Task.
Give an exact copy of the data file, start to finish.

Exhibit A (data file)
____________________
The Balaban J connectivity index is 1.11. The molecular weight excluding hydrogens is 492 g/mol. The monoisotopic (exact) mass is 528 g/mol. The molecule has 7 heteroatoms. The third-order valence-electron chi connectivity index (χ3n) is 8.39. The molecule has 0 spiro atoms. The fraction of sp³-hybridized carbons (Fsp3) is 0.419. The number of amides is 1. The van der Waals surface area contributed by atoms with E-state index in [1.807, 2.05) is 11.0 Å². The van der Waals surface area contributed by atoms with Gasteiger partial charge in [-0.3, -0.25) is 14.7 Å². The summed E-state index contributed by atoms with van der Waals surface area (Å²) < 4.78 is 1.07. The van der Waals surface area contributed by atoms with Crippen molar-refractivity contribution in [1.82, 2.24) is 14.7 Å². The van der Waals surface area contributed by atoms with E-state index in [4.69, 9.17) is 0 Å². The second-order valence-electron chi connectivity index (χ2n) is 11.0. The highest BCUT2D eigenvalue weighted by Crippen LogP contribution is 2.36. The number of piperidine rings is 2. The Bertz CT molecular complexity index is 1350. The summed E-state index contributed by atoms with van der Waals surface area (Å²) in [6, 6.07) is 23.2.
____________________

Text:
The Balaban J connectivity index is 1.11. The molecular weight excluding hydrogens is 492 g/mol. The monoisotopic (exact) mass is 528 g/mol. The molecule has 7 heteroatoms. The third-order valence-electron chi connectivity index (χ3n) is 8.39. The molecule has 0 spiro atoms. The fraction of sp³-hybridized carbons (Fsp3) is 0.419. The number of amides is 1. The van der Waals surface area contributed by atoms with E-state index in [1.807, 2.05) is 11.0 Å². The van der Waals surface area contributed by atoms with Gasteiger partial charge in [-0.3, -0.25) is 14.7 Å². The summed E-state index contributed by atoms with van der Waals surface area (Å²) < 4.78 is 1.07. The van der Waals surface area contributed by atoms with Crippen molar-refractivity contribution in [1.82, 2.24) is 14.7 Å². The van der Waals surface area contributed by atoms with E-state index in [4.69, 9.17) is 0 Å². The second-order valence-electron chi connectivity index (χ2n) is 11.0. The highest BCUT2D eigenvalue weighted by Crippen LogP contribution is 2.36. The number of piperidine rings is 2. The Bertz CT molecular complexity index is 1350. The summed E-state index contributed by atoms with van der Waals surface area (Å²) in [6, 6.07) is 23.2.